crops m Kurope the L nited states would
find good markets for all its surplus pro
ducts. That country would therefore re
main prosperous and the masses would lie
able to obtain full employment and to live
in comfort, although at the present prices
for manufactures continue low.
"All Iltitiky" In the l'nit-t States.
The capacity for production of the I'nited
Suites was beyond any possible domestic
requirements for some time to come and
the country was therefore enabled to send
its surplus products abroad and undersell
even the Itritisli in their own markets. -Iu
short," said Carnegie in conclusion, "look
where you will there is but one truly pros
perous count ry in the world, ami t his is t he
republic of tne I'nited States. God bless
her. She deserves it."
DAD CASE OF PENSION FAUD.
V... .!.! Lor'.i
A Yonng Scoundrel V.'Iio
Well in Stripe.
DoVEK, X. II.. Oct. ''. S::mnel W.
Green, of Wells. Me., s! jit Tlinr-d y nr.:" t
in jail here charged with one of : i:e v.-t. st
cnxes of pcrsion fraud ever p-r;vi r i.
Samuel Grit n. of Wells, Mo., enlisted in
Company K, Fourteenth :uine rcjr-i'ietu.
Nov. 27, 18iil. being 4' venfs of : . :e. unci w.i
discharged March 2T. 1S-12. at- AiiL'iifa. !
reason of the loss of three t-v-M mi e..:li f i-t
before be was enlisted. He ncv. l applied
for a pension nnd was run over and M.iii
by cars at Damariscotta, M, while im
cated eight years ago.
The Case Cooked I'p Kill "re.
He had a son, Samuel W., v. ho filed a
claim for a pension July 21, IS!'". t Saco.
Me., under the name of Samuel (ireen, al
leging that he enlisted Dec. 17, 1SH1, i:i
Company K, Fourteenth regiment, Mai.ie
volunteers, and was discharged by taki.:g
cold at Augusta, nnd that he had heart
trouble and he had leeu disabled half the
time since. The claim was granted, giving
$12 a month from the date of application.
The tiension department found that there
was some discrepancies lietween Green's
statement and the record and referred it to
Charles Fairbanks, special pension exam
iner of New Hampshire, with the above
Those I'nlcine and Merry Celestials.
San Fuaxcisco, Oct. 15. The steamer
Oceanic arrived from Hong Kong and
Yokohama yesterday bring news that chol
era is raging to an nlarmins extent at Fan
chew, China. Haters of foreigners have
spread the malicious report that some of
the Chinese are traveling around in the
pay of Kumpenns poisoning all the wells,
therebv causing the great uumlier of
deaths. Consequently ail strangers are im
prisoned, nnd many have had their heads
cut off nnd their entrailsand hearts thrown
into the river.
Dropped the Consul from the Roll.
Thkee Kiveiis, Out., Oct. 15. The St.
Louis club has passed a resolution order
ing the erasure of the name of Colonel
Nicholas Smith, United States consul.from
the roll of its membership. Dr. Clam
dry, inspector for the provincial Ixxird of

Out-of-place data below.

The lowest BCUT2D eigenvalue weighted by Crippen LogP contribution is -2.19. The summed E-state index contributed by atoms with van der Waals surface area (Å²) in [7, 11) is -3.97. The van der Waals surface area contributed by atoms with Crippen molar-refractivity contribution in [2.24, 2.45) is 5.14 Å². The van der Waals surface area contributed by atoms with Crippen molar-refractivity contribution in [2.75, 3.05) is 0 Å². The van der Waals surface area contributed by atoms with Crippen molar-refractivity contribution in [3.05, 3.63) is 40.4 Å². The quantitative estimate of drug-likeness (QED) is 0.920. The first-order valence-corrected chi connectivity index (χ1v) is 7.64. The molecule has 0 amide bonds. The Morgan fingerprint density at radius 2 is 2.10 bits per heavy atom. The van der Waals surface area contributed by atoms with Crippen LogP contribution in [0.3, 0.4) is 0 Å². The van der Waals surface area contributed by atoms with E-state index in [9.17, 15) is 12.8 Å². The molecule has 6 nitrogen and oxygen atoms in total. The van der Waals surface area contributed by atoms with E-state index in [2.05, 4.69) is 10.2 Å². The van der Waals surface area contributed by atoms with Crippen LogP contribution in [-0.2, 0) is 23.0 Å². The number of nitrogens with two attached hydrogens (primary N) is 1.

health, declares Three Rivers to 1x2 in good
sanitary condition, adding that Colonel
Nicholas Smith was totally unjustified in
Returns to Ills Mutton.
Detroit, Oct. 15. Rev. J. W. Arney,
who has won o.OOO iu racing premiums
this season, has sold the fast horse in his
Btring of trotters except a 2:20 roadster and
has gone back to preaching. A church in
one of Minneapolis' suburbs has given
him a call and he is now there candidatiug.
The salary is 1,000, but the racing parson
says be believes he likes the pulpit better
than the sulky.
Some More Letters Coming.
New York, Oct. 15. The letters of ac
ceptance of candidates for vice presidents
will be made public next week. Mr. Reid's
letter will be ready Monday or Tuesday
and General Stevenson's a day or two later.
THE VERY LATEST.
Ready for the Celebration
Chicago. Oct. 15. The decorations
for dedication week have already begun
ehowios. some unique designs beginning
at this early day. Expectations are few if
any buildings in the lower part oi tne
city will be minus the colors.
A. IVcted Prisoner ttslraned.
Sing Sing. Oct. 15. Jachne. New
York's ex-boodle aktermn, was released
from Drison this momine. and was the
center of attraction for curious crowds.
Trua' Dronsrbt Broken.
Dallas, Texas, Oct. 15. The drought
general in the north and western Texas
for 10 weeks was broken by copious
Chicago, Oct. 15 A water famine
next week is feared. The Chicago ave
nue pump gave out. which is the city's
main supply. Two weeks are requirod
to repair it.
The Woodmen Knteriainment Last Even-
fug, and the Receptlou of the City Coun
cil at Ausustuna College Yesterday. V
At Armory hall last evening C.
W. Hawes Camp No. 1550, M. W.
A., celebrated its first birthday, it being
just a year ago that it sprang into life.
The ball had been handsomely decor
ated with flags and bunting, while the